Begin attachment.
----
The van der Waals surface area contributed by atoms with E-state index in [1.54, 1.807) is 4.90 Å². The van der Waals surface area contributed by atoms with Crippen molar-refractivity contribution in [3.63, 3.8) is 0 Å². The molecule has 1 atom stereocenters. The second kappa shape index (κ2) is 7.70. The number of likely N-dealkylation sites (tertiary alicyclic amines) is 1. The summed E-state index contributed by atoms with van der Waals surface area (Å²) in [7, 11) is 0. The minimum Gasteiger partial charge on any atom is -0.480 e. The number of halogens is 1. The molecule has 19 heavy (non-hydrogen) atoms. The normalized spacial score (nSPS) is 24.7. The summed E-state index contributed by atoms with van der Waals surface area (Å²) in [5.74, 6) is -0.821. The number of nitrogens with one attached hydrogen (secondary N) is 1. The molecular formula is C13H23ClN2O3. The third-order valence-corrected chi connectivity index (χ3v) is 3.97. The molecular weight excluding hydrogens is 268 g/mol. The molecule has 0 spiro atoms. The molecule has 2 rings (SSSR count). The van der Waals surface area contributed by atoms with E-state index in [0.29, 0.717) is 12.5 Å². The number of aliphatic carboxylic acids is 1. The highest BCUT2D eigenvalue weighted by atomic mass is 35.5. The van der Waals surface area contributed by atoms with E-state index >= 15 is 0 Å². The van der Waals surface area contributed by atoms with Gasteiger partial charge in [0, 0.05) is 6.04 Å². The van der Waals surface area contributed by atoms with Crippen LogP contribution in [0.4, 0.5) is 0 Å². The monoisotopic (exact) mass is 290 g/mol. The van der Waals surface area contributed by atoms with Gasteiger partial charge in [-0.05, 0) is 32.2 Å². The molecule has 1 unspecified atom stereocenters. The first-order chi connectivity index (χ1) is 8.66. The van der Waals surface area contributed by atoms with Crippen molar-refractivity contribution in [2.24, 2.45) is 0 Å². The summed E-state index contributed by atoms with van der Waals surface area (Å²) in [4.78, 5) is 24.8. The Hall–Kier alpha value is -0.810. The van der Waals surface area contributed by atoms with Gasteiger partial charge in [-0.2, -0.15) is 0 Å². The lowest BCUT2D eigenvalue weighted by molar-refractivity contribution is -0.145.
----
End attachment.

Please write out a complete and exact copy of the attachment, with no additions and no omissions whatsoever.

The van der Waals surface area contributed by atoms with E-state index in [1.54, 1.807) is 4.90 Å². The van der Waals surface area contributed by atoms with Crippen molar-refractivity contribution in [3.63, 3.8) is 0 Å². The molecule has 1 atom stereocenters. The second kappa shape index (κ2) is 7.70. The number of likely N-dealkylation sites (tertiary alicyclic amines) is 1. The summed E-state index contributed by atoms with van der Waals surface area (Å²) in [7, 11) is 0. The minimum Gasteiger partial charge on any atom is -0.480 e. The number of halogens is 1. The molecule has 19 heavy (non-hydrogen) atoms. The normalized spacial score (nSPS) is 24.7. The summed E-state index contributed by atoms with van der Waals surface area (Å²) in [5.74, 6) is -0.821. The number of nitrogens with one attached hydrogen (secondary N) is 1. The molecular formula is C13H23ClN2O3. The third-order valence-corrected chi connectivity index (χ3v) is 3.97. The molecular weight excluding hydrogens is 268 g/mol. The molecule has 0 spiro atoms. The molecule has 2 rings (SSSR count). The van der Waals surface area contributed by atoms with E-state index in [0.29, 0.717) is 12.5 Å². The number of aliphatic carboxylic acids is 1. The highest BCUT2D eigenvalue weighted by atomic mass is 35.5. The van der Waals surface area contributed by atoms with E-state index >= 15 is 0 Å². The van der Waals surface area contributed by atoms with Gasteiger partial charge in [0, 0.05) is 6.04 Å². The van der Waals surface area contributed by atoms with Crippen LogP contribution in [0.4, 0.5) is 0 Å². The monoisotopic (exact) mass is 290 g/mol. The van der Waals surface area contributed by atoms with Gasteiger partial charge in [-0.05, 0) is 32.2 Å². The molecule has 1 unspecified atom stereocenters. The first-order chi connectivity index (χ1) is 8.66. The van der Waals surface area contributed by atoms with Crippen molar-refractivity contribution in [2.24, 2.45) is 0 Å². The summed E-state index contributed by atoms with van der Waals surface area (Å²) in [4.78, 5) is 24.8. The Hall–Kier alpha value is -0.810. The van der Waals surface area contributed by atoms with Gasteiger partial charge in [-0.2, -0.15) is 0 Å². The lowest BCUT2D eigenvalue weighted by molar-refractivity contribution is -0.145.